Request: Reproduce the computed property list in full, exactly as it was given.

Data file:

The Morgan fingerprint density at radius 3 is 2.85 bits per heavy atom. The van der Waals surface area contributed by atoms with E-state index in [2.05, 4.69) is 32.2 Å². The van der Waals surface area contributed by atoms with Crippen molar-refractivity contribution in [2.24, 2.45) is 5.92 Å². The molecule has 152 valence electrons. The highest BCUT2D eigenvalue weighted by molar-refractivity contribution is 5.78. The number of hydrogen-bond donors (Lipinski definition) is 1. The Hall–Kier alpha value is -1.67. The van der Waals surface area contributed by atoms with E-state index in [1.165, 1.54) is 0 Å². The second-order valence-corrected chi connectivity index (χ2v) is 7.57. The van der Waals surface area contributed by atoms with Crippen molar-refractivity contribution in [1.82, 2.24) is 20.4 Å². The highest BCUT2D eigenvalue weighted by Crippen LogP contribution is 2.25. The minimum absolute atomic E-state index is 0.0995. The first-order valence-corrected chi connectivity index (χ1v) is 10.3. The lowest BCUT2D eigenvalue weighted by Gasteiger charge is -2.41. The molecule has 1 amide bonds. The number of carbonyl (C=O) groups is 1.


The Morgan fingerprint density at radius 3 is 2.85 bits per heavy atom. The van der Waals surface area contributed by atoms with E-state index in [2.05, 4.69) is 32.2 Å². The van der Waals surface area contributed by atoms with Crippen molar-refractivity contribution in [2.24, 2.45) is 5.92 Å². The molecule has 152 valence electrons. The highest BCUT2D eigenvalue weighted by molar-refractivity contribution is 5.78. The number of hydrogen-bond donors (Lipinski definition) is 1. The Hall–Kier alpha value is -1.67. The van der Waals surface area contributed by atoms with E-state index in [1.165, 1.54) is 0 Å². The second-order valence-corrected chi connectivity index (χ2v) is 7.57. The van der Waals surface area contributed by atoms with Crippen molar-refractivity contribution in [1.82, 2.24) is 20.4 Å². The highest BCUT2D eigenvalue weighted by Crippen LogP contribution is 2.25. The minimum absolute atomic E-state index is 0.0995. The first-order valence-corrected chi connectivity index (χ1v) is 10.3. The lowest BCUT2D eigenvalue weighted by Gasteiger charge is -2.41. The molecule has 1 amide bonds. The number of carbonyl (C=O) groups is 1.